In both experimental runs, the LHC has been initially run at energies below its planned operating energy, and ramped up:
- initial energy of 2 x 3.5 TeV energy on its first run, final at 2 x 4TeV;
- initial energy of 2 x 6.5 TeV on its second run, with final intended energy 2 x 7 TeV.
Now, the proton beams used by the LHC carry as much energy as a speeding train! Each beam contains billions of subatomic particles. But, only a fraction of those will collide at the crossing points.
The energy of two protons colliding in the LHC has been compared to that of a dozen mosquitoes in flight, but with that energy packed into a minuscule space, billions of times smaller than a single mosquito!
The collider is thus capable of recreating energy densities close to those that existed just after the Big Bang – allowing physicists to probe the very fabric of the Cosmos…
When running the LHC at its full design energy of 7 TeV per beam, once or twice a day, as the protons are accelerated from 450 GeV to 7 TeV, the field of the superconducting dipole magnets will be increased from 0.54 to 8.3 teslas (T).
Each proton will then reach an energy of 7 TeV, giving a total collision energy of 14 TeV. At this energy, the protons move at about 0.999999991 c, that is only about 3 metres per second slower than the speed of light (c). It will take less than 90 microseconds for a proton to travel once around the main ring of the Large Hadron Collider, giving a proton speed of about 11,000 revolutions per second.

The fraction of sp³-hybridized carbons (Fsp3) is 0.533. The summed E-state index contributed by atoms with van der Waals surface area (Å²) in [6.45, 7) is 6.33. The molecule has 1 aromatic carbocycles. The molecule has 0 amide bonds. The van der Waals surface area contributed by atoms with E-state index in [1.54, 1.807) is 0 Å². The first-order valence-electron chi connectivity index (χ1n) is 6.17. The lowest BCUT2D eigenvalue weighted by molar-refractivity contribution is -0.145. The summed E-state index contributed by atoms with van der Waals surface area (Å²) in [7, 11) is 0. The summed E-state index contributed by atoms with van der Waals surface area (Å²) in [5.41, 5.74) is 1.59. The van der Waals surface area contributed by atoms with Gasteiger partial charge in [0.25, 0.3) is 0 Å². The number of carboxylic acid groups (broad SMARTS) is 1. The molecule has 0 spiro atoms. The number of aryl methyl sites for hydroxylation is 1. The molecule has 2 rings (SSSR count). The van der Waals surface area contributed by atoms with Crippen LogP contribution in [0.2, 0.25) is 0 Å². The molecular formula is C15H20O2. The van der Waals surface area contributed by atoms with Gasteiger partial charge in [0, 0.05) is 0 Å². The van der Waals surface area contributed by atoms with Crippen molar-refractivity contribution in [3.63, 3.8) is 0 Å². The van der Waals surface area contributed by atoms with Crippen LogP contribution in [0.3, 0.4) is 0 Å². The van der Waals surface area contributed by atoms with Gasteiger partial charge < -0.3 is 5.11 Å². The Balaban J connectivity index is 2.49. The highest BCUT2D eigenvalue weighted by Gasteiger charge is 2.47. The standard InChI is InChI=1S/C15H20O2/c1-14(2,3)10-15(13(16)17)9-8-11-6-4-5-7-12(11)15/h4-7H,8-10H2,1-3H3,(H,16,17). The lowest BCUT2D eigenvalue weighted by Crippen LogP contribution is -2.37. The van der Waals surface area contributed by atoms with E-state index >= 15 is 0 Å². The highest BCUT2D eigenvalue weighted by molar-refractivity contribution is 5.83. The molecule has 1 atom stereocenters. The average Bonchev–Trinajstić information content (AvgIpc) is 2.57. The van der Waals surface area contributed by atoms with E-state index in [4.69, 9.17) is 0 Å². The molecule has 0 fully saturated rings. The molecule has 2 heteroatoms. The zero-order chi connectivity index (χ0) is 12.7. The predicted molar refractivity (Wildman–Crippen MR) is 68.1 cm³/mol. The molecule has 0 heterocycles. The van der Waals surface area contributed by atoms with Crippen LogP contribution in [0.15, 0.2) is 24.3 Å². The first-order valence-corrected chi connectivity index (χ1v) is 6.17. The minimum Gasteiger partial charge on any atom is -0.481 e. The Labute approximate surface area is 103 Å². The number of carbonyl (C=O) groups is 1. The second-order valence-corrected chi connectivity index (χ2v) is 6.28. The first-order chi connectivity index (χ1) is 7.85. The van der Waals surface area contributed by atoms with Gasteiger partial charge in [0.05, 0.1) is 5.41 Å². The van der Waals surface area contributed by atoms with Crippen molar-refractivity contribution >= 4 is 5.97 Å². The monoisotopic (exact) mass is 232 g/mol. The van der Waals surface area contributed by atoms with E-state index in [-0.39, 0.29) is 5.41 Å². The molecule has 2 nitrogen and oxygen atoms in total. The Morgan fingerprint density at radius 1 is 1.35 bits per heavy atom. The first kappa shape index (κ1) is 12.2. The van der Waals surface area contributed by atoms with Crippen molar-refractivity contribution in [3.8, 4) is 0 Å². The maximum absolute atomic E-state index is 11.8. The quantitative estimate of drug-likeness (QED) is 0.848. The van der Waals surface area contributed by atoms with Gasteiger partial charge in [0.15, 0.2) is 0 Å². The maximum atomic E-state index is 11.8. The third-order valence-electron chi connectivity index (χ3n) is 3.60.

Rather than continuous beams, the protons will be bunched together, into up to 2,808 bunches, with 115 billion protons in each bunch. Interactions between the two beams will thus take place at discrete intervals, mainly 25 nanoseconds apart, providing a bunch collision rate of around 40 MHz.
“Okay, but… What’s the Point?!”
One of the first supersymmetric particles to be detected might be one called the gluino – a novel addition to the cosmic zoo of building-block particles.
The gluino is the super-partner of the gluon, which is thought to “glue” quarks together inside protons and neutrons. This might be the particle responsible for dark matter, which makes up some 27% of the Universe.
Since dark matter is expected to be “invisible” at sub-atomic levels, as well as on astronomical scales. Therefore, physicists will have to look for indirect evidence of its production.
A key sign that dark matter may have been generated is an apparent imbalance in momentum before and after a particle collision known as “missing transverse energy“.
If such a signature is detected at the LHC, which cannot be explained by the Standard Model of Particle Physics, it would be an indication that normal matter turned into dark matter. If that is indeed the case, the LHC would be acting as a dark matter factory.